Number of Jobs
|This Job is Ranked in|
|Best Social Services Jobs||#19|
|The 100 Best Jobs||#96|
We’re a car-driven society. Most of us commute to our jobs on four wheels; we pile in for family road trips, and when we need to run errands, our sedans and SUVs are almost always the transportation of choice. That’s why people place so much importance on finding a high-quality mechanic. From fairly routine tasks such as changing a car’s oil or swapping out its air filter to testing parts and systems to ensure they operate properly, automotive service technicians play a crucial role in ensuring drivers remain on the road and on the go. Diane Larson, owner of auto service and repair shop Larson’s Service Inc., in Peabody, Mass., says a mechanic’s work routine runs the gamut, and every day on the job is unique. “Each day typically brings them some type of surprise or challenge, whether it be finding a water pump ... that was leaking or [addressing] rust problems.” Automotive service technicians and mechanics might work at gasoline stations or at automotive parts, accessories and tire stores. But an overwhelming majority of them work in the automotive repair and maintenance industry and for automobile dealers. Unlike diesel service technicians and mechanics, automotive services technicians and mechanics repair and inspect all types of vehicles — not just those that contain diesel engines.
Automotive services technicians and mechanics held 701,100 jobs in 2012. Between 2012 and 2022, the Bureau of Labor Statistics projects employment in the industry will expand 8.6 percent, which is about as fast as the average for all occupations. The continued rise in the number of vehicles (particularly late-model cars and light trucks with longer lifespans) in tandem with the need for entry-level techs capable of providing basic maintenance and repair services is primarily driving this employment growth. However, according to the BLS, employers are experiencing some difficulty finding workers who possess the right blend of education and skills to do the job effectively.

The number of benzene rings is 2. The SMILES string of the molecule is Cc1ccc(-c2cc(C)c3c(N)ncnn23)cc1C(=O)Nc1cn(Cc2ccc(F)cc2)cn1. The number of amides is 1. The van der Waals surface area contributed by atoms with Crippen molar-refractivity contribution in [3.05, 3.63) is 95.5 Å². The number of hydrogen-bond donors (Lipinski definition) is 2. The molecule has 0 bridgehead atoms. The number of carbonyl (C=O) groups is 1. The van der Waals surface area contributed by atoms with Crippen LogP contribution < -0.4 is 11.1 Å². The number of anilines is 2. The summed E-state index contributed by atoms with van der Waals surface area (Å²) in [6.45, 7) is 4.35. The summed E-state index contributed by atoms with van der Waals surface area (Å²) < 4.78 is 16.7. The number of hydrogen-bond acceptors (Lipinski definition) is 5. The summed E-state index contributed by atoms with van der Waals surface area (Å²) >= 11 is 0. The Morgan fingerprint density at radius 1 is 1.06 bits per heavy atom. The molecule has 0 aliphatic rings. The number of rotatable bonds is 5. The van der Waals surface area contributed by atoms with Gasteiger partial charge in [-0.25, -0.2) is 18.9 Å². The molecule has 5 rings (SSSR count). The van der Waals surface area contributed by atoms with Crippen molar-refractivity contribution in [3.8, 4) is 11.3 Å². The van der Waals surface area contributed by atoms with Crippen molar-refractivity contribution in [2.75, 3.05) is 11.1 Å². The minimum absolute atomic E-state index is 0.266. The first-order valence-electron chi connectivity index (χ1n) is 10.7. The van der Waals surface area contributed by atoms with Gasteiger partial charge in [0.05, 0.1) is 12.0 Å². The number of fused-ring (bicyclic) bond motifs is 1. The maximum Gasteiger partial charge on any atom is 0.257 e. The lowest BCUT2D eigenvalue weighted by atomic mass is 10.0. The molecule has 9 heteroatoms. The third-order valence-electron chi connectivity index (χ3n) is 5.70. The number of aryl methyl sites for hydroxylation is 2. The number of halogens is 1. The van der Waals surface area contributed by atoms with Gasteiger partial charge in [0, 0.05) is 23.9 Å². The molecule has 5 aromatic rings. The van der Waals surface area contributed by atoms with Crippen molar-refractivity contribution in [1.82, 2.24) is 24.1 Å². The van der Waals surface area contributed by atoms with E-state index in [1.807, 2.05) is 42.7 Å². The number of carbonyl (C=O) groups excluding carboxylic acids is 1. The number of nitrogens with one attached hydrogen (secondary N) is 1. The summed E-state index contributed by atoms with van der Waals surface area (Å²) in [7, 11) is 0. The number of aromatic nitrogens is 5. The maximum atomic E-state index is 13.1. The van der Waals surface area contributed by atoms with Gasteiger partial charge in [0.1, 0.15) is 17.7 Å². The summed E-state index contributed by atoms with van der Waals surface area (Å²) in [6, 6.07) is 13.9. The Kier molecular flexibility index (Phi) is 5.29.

The median annual salary for mechanic and automotive technicians was $36,610 in 2012. The highest earners in the field made about $60,070, while the lowest-paid took home $20,810. Top earners in the profession work in the following industries: aerospace product and parts manufacturing, natural gas distribution and scientific research and development. The best-compensated mechanics work in the metropolitan areas of San Francisco, Detroit and Fairbanks, Alaska.
After earning a high school degree or its equivalent, prospective auto mechanics should seek additional training to make themselves more marketable to employers. Many employers prefer to hire a service tech who has completed a training program at a vocational school or postsecondary learning institution. Typically, service technicians undergo on-the-job training as part of a formal education program. After gaining two to five years of hands-on experience, these newcomers become fully fledged technicians. They typically begin as trainee techs, technician’s helpers or lubrication workers and learn virtually every type of repair in a one- to two-year time frame. To boost future job prospects – both opportunities and pay – newly hired auto technicians should seek industry certification once they are brought on board.
Aside from mechanical and technical skills, service technicians should also fine-tune their customer-service skills. Because they often discuss automotive problems with their customers, a courteous demeanor and sound listening skills behoove those interested in breaking into the profession. Troubleshooting prowess and the ability to identify and fix problems in complex mechanical and electronic systems is also a must for service technicians.
|Upward Mobility||fair Average|
|Stress Level||poor Above Average|
|Flexibility||poor Below Average|
Last updated by Nathan Hellman.